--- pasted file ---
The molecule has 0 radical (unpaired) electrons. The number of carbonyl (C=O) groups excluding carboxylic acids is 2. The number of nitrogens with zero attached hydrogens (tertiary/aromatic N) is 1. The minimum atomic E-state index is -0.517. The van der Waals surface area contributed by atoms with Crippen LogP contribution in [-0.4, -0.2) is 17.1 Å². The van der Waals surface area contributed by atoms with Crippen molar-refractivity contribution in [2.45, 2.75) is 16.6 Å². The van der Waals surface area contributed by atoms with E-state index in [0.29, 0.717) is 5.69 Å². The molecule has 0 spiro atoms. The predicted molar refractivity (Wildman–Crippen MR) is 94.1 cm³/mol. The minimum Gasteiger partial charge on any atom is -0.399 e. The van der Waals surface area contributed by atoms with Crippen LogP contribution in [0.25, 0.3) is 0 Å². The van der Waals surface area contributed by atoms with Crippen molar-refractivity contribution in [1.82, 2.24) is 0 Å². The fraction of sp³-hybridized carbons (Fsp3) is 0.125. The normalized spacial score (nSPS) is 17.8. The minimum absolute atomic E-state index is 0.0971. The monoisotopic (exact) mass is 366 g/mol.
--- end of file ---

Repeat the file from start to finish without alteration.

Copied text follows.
The molecule has 0 radical (unpaired) electrons. The number of carbonyl (C=O) groups excluding carboxylic acids is 2. The number of nitrogens with zero attached hydrogens (tertiary/aromatic N) is 1. The minimum atomic E-state index is -0.517. The van der Waals surface area contributed by atoms with Crippen LogP contribution in [-0.4, -0.2) is 17.1 Å². The van der Waals surface area contributed by atoms with Crippen molar-refractivity contribution in [2.45, 2.75) is 16.6 Å². The van der Waals surface area contributed by atoms with E-state index in [0.29, 0.717) is 5.69 Å². The molecule has 0 spiro atoms. The predicted molar refractivity (Wildman–Crippen MR) is 94.1 cm³/mol. The minimum Gasteiger partial charge on any atom is -0.399 e. The van der Waals surface area contributed by atoms with Crippen LogP contribution in [0.25, 0.3) is 0 Å². The van der Waals surface area contributed by atoms with Crippen molar-refractivity contribution in [1.82, 2.24) is 0 Å². The fraction of sp³-hybridized carbons (Fsp3) is 0.125. The normalized spacial score (nSPS) is 17.8. The minimum absolute atomic E-state index is 0.0971. The monoisotopic (exact) mass is 366 g/mol.